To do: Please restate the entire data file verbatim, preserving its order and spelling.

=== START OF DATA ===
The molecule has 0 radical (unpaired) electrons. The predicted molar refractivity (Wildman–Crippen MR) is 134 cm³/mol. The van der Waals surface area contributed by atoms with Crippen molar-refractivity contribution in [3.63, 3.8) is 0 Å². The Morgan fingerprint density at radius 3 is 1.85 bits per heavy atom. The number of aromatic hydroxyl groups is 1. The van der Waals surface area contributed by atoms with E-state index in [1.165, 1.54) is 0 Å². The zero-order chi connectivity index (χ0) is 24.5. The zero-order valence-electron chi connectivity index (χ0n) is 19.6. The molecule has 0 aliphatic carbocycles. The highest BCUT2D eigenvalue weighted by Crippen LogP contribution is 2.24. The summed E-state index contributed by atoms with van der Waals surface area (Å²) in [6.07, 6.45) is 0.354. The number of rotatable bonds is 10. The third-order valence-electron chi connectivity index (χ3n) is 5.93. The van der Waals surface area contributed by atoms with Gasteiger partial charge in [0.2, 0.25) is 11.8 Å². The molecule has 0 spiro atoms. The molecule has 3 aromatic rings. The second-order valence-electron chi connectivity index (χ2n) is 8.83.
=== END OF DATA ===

The molecule has 0 radical (unpaired) electrons. The predicted molar refractivity (Wildman–Crippen MR) is 134 cm³/mol. The van der Waals surface area contributed by atoms with Crippen molar-refractivity contribution in [3.63, 3.8) is 0 Å². The Morgan fingerprint density at radius 3 is 1.85 bits per heavy atom. The number of aromatic hydroxyl groups is 1. The van der Waals surface area contributed by atoms with E-state index in [1.165, 1.54) is 0 Å². The zero-order chi connectivity index (χ0) is 24.5. The zero-order valence-electron chi connectivity index (χ0n) is 19.6. The molecule has 0 aliphatic carbocycles. The highest BCUT2D eigenvalue weighted by Crippen LogP contribution is 2.24. The summed E-state index contributed by atoms with van der Waals surface area (Å²) in [6.07, 6.45) is 0.354. The number of rotatable bonds is 10. The third-order valence-electron chi connectivity index (χ3n) is 5.93. The van der Waals surface area contributed by atoms with Gasteiger partial charge in [0.2, 0.25) is 11.8 Å². The molecule has 0 spiro atoms. The molecule has 3 aromatic rings. The second-order valence-electron chi connectivity index (χ2n) is 8.83.